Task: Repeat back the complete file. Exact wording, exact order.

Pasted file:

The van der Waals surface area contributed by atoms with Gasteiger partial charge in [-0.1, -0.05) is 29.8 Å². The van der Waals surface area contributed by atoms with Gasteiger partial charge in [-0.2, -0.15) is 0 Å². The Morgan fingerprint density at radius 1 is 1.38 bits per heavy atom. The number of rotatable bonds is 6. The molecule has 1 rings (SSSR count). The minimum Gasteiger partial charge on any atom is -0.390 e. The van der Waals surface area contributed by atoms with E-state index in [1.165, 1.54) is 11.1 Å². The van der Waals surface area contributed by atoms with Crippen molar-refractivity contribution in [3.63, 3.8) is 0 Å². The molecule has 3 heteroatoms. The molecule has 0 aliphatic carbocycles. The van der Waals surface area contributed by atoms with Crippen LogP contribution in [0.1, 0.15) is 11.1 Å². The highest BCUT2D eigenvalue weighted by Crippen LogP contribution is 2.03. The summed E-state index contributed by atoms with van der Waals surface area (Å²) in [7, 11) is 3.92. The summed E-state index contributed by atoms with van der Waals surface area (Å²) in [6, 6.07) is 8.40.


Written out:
The van der Waals surface area contributed by atoms with Gasteiger partial charge in [-0.1, -0.05) is 29.8 Å². The van der Waals surface area contributed by atoms with Gasteiger partial charge in [-0.2, -0.15) is 0 Å². The Morgan fingerprint density at radius 1 is 1.38 bits per heavy atom. The number of rotatable bonds is 6. The molecule has 1 rings (SSSR count). The minimum Gasteiger partial charge on any atom is -0.390 e. The van der Waals surface area contributed by atoms with E-state index in [1.165, 1.54) is 11.1 Å². The van der Waals surface area contributed by atoms with Crippen molar-refractivity contribution in [3.63, 3.8) is 0 Å². The molecule has 3 heteroatoms. The molecule has 0 aliphatic carbocycles. The van der Waals surface area contributed by atoms with Crippen LogP contribution in [0.1, 0.15) is 11.1 Å². The highest BCUT2D eigenvalue weighted by Crippen LogP contribution is 2.03. The summed E-state index contributed by atoms with van der Waals surface area (Å²) in [7, 11) is 3.92. The summed E-state index contributed by atoms with van der Waals surface area (Å²) in [6, 6.07) is 8.40.